“And when they were come to the place called Calvary, there they crucified Him, and the malefactors, one on the right hand, and the other on the left” (Luke 23:33).
It is thus that Luke tells the story. John relates it a little differently, though both accounts are in full agreement with each other. He says, “And He bearing His cross went forth unto a place called the place of a skull, which is called in the Hebrew Golgotha: where they crucified Him and two other with Him, on either side one, and Jesus in the midst” (ch. 19:17, 18).
Skull, Calvary, Golgotha, all tell the same story in different languages. The place of His crucifixion was so designated, not because of skeleton parts found there, but because in shape and general contour it resembled a skull. There is only one such eminence in or about Jerusalem today, and that is the skull-shaped hill known as “Gordon’s Calvary,” outside the wall, north-east of the Damascus Gate. Let others, if they will, believe that the hidden rock beneath the bizarre Church of the Holy Sepulchre is the site of the world’s greatest tragedy, I am fully persuaded that the other is the true scene where the Saviour died to redeem a lost world.
Since the days of Helena, the mother of Constantine, who believed she identified the real Golgotha, and built a church over it, millions have accepted that as the veritable place of the crucifixion, and to them the Church of the Holy Sepulchre is perhaps the most sacred place in Christendom. We visited it reverently, realizing that it might prove at last to be the proper location. But the more we saw of it, and the more we pondered the words of Holy Scripture, the more improbable it seemed.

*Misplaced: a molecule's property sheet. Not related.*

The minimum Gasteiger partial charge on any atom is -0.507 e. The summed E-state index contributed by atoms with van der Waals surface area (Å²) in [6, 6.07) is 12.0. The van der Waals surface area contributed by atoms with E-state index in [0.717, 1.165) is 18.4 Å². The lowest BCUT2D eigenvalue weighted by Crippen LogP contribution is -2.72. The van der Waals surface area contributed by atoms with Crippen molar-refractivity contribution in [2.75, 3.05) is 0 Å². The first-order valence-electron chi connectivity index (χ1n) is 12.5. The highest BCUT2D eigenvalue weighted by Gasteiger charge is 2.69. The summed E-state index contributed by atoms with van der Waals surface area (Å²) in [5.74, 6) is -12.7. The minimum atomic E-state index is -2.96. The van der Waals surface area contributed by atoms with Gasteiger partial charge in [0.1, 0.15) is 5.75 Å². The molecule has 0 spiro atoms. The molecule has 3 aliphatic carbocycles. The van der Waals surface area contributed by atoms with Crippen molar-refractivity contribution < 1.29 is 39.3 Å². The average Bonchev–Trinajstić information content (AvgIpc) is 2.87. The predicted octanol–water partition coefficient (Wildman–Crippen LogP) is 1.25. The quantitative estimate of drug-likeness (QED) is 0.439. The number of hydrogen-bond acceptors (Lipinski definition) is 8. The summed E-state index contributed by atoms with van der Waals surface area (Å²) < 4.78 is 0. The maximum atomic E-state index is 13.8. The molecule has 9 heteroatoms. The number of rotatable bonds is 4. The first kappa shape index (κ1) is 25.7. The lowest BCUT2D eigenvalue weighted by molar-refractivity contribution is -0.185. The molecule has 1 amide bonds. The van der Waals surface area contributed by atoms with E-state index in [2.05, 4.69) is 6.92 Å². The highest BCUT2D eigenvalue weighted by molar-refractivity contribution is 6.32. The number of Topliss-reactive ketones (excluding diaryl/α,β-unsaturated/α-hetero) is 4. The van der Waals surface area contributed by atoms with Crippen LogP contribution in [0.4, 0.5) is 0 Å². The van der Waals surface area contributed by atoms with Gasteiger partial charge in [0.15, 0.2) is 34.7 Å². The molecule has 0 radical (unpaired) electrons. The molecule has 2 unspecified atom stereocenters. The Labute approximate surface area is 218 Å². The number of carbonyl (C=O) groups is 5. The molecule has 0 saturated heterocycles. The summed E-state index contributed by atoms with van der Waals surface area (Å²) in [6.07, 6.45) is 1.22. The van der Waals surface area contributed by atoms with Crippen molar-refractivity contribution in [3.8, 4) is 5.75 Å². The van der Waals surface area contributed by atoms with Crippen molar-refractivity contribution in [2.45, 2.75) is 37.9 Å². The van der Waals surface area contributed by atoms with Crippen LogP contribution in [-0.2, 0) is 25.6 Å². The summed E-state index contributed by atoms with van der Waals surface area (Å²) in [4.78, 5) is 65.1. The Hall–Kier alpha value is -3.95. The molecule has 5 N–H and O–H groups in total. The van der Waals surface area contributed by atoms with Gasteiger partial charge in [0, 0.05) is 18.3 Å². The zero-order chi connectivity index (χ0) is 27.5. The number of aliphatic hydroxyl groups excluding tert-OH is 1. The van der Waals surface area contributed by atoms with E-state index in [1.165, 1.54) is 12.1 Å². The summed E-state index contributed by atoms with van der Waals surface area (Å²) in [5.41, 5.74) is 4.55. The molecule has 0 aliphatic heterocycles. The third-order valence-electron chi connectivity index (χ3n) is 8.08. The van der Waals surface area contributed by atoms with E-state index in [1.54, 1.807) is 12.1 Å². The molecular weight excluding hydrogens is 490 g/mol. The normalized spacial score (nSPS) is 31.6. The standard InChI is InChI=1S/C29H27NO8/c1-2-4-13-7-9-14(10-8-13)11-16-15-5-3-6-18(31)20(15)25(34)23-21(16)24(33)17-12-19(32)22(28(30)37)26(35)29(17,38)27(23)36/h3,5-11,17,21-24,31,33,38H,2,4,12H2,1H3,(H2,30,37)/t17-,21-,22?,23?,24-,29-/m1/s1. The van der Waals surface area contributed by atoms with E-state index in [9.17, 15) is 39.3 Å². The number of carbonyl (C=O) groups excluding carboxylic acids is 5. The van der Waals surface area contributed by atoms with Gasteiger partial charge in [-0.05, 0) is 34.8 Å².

But when we climbed to the top of the north wall just east of the Damascus Gate, and saw the hill rising before us, across the road, with its smooth top, and great caves in its face, we felt at once that we were looking upon something that was in exact accord with the account given in our Bibles. As we conversed with different Christian residents of Jerusalem we learned that evangelicals as a rule accept this as the real Calvary, while sacerdotalists generally cleave to the traditional site inside the walls.
Some have claimed that in ancient times the walls ran very differently to what they do now, and the north wall was once actually south of the church in question. But recently a part of a very old wall has been discovered which, if it be the original northern one, will settle beyond all doubt that Gordon’s Calvary is the right place.
Why is it called Gordon’s Calvary? General (Chinese) Gordon spent some months in Jerusalem and occupied a house looking out over this very hill. As he read his Bible and meditated on the descriptions there given and observed how markedly that hill suggested a skull, he became reasonably sure that it was indeed Golgotha. But he felt if he could find a rich man’s tomb in a garden adjacent to the hill it would be settled unquestionably. Permission was given to do some archaeological work, and, sure enough, the tomb was found on the side of the mound cut into the limestone cliff, with an ancient garden surrounding it. Today the Garden Tomb is under the care of Mr. Clarke, an English Christian gentleman, manager of Barclay’s Bank, and through his kindness we were permitted to enter it and to join with others in a prayer-meeting there, on the Lord’s Day afternoon that we were in the city.
It seemed to us providential that both Calvary and the Tomb had been hidden as it were throughout the centuries of superstition so that no Roman or Greek churches have been built upon or about them. On Calvary itself is a Mohammedan cemetery, off to one side, but otherwise there is nothing to take away one’s attention from the bare skull-like rock upon which in all probability those three crosses once stood.